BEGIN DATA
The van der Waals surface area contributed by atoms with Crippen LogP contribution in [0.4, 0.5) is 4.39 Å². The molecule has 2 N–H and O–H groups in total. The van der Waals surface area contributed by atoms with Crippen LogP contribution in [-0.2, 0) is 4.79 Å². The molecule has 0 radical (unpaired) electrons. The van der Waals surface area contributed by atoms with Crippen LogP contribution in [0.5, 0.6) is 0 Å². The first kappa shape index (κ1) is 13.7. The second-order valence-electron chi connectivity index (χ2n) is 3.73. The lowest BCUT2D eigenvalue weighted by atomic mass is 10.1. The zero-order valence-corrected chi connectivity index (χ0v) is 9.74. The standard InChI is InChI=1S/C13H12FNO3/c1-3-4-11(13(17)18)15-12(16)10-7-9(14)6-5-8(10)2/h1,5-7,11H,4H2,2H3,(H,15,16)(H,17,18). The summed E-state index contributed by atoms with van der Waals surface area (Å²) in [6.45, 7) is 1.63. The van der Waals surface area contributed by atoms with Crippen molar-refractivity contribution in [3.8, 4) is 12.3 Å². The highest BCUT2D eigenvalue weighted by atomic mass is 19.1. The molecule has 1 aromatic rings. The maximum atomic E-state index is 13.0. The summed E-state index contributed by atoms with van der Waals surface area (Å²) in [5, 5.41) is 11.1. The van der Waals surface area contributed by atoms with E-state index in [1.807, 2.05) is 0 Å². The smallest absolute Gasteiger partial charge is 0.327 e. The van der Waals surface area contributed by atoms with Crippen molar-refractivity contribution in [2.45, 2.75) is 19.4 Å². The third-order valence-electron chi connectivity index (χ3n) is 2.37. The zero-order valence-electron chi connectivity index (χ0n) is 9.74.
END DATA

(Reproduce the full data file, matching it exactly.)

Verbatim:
The van der Waals surface area contributed by atoms with Crippen LogP contribution in [0.4, 0.5) is 4.39 Å². The molecule has 2 N–H and O–H groups in total. The van der Waals surface area contributed by atoms with Crippen LogP contribution in [-0.2, 0) is 4.79 Å². The molecule has 0 radical (unpaired) electrons. The van der Waals surface area contributed by atoms with Crippen LogP contribution in [0.5, 0.6) is 0 Å². The first kappa shape index (κ1) is 13.7. The second-order valence-electron chi connectivity index (χ2n) is 3.73. The lowest BCUT2D eigenvalue weighted by atomic mass is 10.1. The zero-order valence-corrected chi connectivity index (χ0v) is 9.74. The standard InChI is InChI=1S/C13H12FNO3/c1-3-4-11(13(17)18)15-12(16)10-7-9(14)6-5-8(10)2/h1,5-7,11H,4H2,2H3,(H,15,16)(H,17,18). The summed E-state index contributed by atoms with van der Waals surface area (Å²) in [6.45, 7) is 1.63. The van der Waals surface area contributed by atoms with Crippen molar-refractivity contribution in [3.8, 4) is 12.3 Å². The highest BCUT2D eigenvalue weighted by atomic mass is 19.1. The molecule has 1 aromatic rings. The maximum atomic E-state index is 13.0. The summed E-state index contributed by atoms with van der Waals surface area (Å²) in [5, 5.41) is 11.1. The van der Waals surface area contributed by atoms with E-state index in [1.807, 2.05) is 0 Å². The smallest absolute Gasteiger partial charge is 0.327 e. The van der Waals surface area contributed by atoms with Crippen molar-refractivity contribution in [2.45, 2.75) is 19.4 Å². The third-order valence-electron chi connectivity index (χ3n) is 2.37. The zero-order valence-electron chi connectivity index (χ0n) is 9.74.